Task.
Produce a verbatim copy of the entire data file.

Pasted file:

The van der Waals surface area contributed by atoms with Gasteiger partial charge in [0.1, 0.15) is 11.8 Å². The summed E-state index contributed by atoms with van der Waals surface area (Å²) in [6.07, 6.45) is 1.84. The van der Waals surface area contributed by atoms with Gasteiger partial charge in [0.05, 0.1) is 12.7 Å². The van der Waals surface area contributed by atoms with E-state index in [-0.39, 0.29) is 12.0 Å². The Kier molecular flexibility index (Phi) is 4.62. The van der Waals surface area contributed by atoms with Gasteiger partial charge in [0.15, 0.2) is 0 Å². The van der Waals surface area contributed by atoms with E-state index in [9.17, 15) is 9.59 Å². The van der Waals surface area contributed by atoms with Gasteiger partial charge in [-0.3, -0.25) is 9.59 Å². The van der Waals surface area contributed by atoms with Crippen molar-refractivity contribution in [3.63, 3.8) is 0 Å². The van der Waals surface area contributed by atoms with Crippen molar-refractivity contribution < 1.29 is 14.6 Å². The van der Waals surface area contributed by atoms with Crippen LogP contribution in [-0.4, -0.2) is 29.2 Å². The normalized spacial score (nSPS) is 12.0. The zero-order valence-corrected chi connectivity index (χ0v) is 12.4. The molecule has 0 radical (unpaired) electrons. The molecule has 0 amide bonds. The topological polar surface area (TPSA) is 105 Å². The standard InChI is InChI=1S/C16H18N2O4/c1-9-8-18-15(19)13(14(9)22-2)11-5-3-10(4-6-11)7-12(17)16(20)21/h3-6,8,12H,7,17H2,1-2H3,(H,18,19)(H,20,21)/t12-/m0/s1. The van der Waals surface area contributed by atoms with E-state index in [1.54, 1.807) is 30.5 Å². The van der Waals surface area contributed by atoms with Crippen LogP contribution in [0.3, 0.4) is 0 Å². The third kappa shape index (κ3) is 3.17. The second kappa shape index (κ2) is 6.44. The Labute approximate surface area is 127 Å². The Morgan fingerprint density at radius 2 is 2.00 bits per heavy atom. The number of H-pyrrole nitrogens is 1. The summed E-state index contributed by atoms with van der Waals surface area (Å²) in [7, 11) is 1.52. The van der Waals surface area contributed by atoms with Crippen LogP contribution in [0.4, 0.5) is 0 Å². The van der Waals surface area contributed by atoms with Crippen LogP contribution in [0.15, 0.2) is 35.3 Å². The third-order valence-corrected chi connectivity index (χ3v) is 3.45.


The van der Waals surface area contributed by atoms with Gasteiger partial charge in [0.1, 0.15) is 11.8 Å². The summed E-state index contributed by atoms with van der Waals surface area (Å²) in [6.07, 6.45) is 1.84. The van der Waals surface area contributed by atoms with Gasteiger partial charge in [0.05, 0.1) is 12.7 Å². The van der Waals surface area contributed by atoms with E-state index in [-0.39, 0.29) is 12.0 Å². The Kier molecular flexibility index (Phi) is 4.62. The van der Waals surface area contributed by atoms with Gasteiger partial charge in [0.15, 0.2) is 0 Å². The van der Waals surface area contributed by atoms with E-state index in [9.17, 15) is 9.59 Å². The van der Waals surface area contributed by atoms with Gasteiger partial charge in [-0.3, -0.25) is 9.59 Å². The van der Waals surface area contributed by atoms with Crippen molar-refractivity contribution in [3.63, 3.8) is 0 Å². The van der Waals surface area contributed by atoms with Crippen molar-refractivity contribution < 1.29 is 14.6 Å². The van der Waals surface area contributed by atoms with Crippen LogP contribution in [-0.4, -0.2) is 29.2 Å². The normalized spacial score (nSPS) is 12.0. The zero-order valence-corrected chi connectivity index (χ0v) is 12.4. The molecule has 0 radical (unpaired) electrons. The molecule has 0 amide bonds. The topological polar surface area (TPSA) is 105 Å². The standard InChI is InChI=1S/C16H18N2O4/c1-9-8-18-15(19)13(14(9)22-2)11-5-3-10(4-6-11)7-12(17)16(20)21/h3-6,8,12H,7,17H2,1-2H3,(H,18,19)(H,20,21)/t12-/m0/s1. The van der Waals surface area contributed by atoms with E-state index in [1.54, 1.807) is 30.5 Å². The van der Waals surface area contributed by atoms with Crippen LogP contribution in [0.3, 0.4) is 0 Å². The third kappa shape index (κ3) is 3.17. The second kappa shape index (κ2) is 6.44. The Labute approximate surface area is 127 Å². The Morgan fingerprint density at radius 2 is 2.00 bits per heavy atom. The number of H-pyrrole nitrogens is 1. The summed E-state index contributed by atoms with van der Waals surface area (Å²) in [7, 11) is 1.52. The van der Waals surface area contributed by atoms with Crippen LogP contribution in [0.4, 0.5) is 0 Å². The van der Waals surface area contributed by atoms with Crippen LogP contribution in [0.15, 0.2) is 35.3 Å². The third-order valence-corrected chi connectivity index (χ3v) is 3.45.